President's Reports 1983

March / June / September / December 1983


March 1983


June 1983
The Wagner Society’s second full year of operation came to an end in this, the centenary year of Richard Wagner’s death. I am pleased to say that the Society was in a strong position to take part in the festivities arranged to mark the occasion, and what’s more, was duly recognised by the larger and older bodies organising them. I refer firstly to the A.B.C. who willingly gave us an opportunity to share the limelight at their all-Wagner concert on the 28th January. We were allowed to set up a table in the foyer of the Sydney Town Hall to sell commemorative posters, attracting much attention, and gaining quite a few new members in the process.

Then there was the Australian Opera, who, without reservation, "loaned” their special guest artiste Leonie Rysanek to us for a radio interview and a most successful and entertaining dinner on the 5th February. It was on this occasion that Honorary Life Membership was bestowed on Madame Rysanek.

Thirdly, the German Community, and the Consul-General in particular, have been especially attentive in getting our co-operation to add cultural content to their centenary celebrations. It was, of course, through the consulate that we acquired the Wagner centenary posters.

The Wagner Society is now firmly established on the Australian Elizabethan Theatre Trust’s list of organisations to receive grants, and indeed, during the year ended 31st December 1982 the Trust distributed to us $3,035. This amount was of course donated primarily by you, our members, and I believe it was a great achievement, deserving the warm thanks of us all.

The Australian Opera in its latest annual report has also paid tribute to the Wagner Society for the financial support it has regularly given. I note that we are the only Music Society, apart from the Guild and the Friends, who make donations to the opera.

With radio-station 2MBSFM we also have a good reputation. They now consult us before embarking on major Wagner broadcasts. For this we have to thank member Arthur Carter for his indefatigable work in preparing the monthly Wagner Society programmes, to Leona Geeves and Michael Ewans who have contributed articles on our behalf, and Werner Baer for his introductions and commentaries. Our commitment to the radio station is an ongoing one, and there is always plenty of room for more participation by our members in compiling programmes.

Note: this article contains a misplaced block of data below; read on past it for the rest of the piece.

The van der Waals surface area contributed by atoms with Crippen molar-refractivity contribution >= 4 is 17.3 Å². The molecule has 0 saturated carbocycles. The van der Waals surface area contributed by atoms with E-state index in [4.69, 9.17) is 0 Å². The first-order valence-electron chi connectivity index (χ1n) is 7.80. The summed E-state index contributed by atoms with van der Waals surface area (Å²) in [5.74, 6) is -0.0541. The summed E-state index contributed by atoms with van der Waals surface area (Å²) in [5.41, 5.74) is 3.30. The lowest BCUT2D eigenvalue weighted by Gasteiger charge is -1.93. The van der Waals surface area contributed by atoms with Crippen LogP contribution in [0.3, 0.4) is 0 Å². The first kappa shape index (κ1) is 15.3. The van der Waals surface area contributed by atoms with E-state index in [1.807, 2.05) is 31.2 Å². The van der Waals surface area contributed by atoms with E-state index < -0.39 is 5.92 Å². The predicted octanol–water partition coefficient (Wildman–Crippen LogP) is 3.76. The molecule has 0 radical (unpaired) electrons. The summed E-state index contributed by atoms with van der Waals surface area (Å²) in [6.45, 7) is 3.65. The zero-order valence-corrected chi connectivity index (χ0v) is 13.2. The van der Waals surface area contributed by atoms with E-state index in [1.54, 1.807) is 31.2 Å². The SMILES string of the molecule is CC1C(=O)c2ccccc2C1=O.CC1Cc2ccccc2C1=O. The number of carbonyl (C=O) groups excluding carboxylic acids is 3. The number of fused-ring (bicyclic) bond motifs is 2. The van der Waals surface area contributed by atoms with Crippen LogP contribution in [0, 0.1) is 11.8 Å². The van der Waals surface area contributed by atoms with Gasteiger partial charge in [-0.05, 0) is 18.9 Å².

Perhaps the most important step taken by the Society this year, and one which has increased the Society’s standing quite considerably amongst other music bodies, is the establishment of the Scholarship, a prize of $1,000 to be awarded to the finalist in the Metropolitan Opera Auditions who shows the most potential as a Wagnerian singer. We are very fortunate that our Patron, Sir Charles Mackerras, has consented to be our chief adjudicator, and will present the prize, on Sunday 28th August at the Sydney Opera House Concert Hall. With him on the panel will be committee members Sue Kelly and Janet Wayland. The scholarship is to be awarded annually — provided standards are met — to a singer who has applied in the approved manner, and can show that proper use will be made of the prize money.

Our donation to the Australian Opera of $1,000 is less than in previous years, when we have given $2,000 toward each of their concert performances, but it is now aimed at a specific project — the financing of the artwork of a special poster publicising “Die Walkure”. We have submitted the names of two competent artists to the Opera Company, and look forward to seeing not only this work completed, but the posters for the other Ring operas which we have also agreed to finance over the next three years, thus contributing to a very historic documentation of this Ring production.

In March this year we held the first of our General Meetings, and it turned out to be a great success, with some lively discussion during general business. If we could get more of this at each meeting, I’m sure the Society will keep its vitality and interest for members.

Much work has been going on behind the scenes for almost 12 months for that event we never thought could happen — a Wagner Society tour to Bayreuth. For this we have to thank the staff of Neutral BayTravel, Werner Baer who is tour leader, and the German Consul-General. Naturally all efforts will be made to make this an annual event.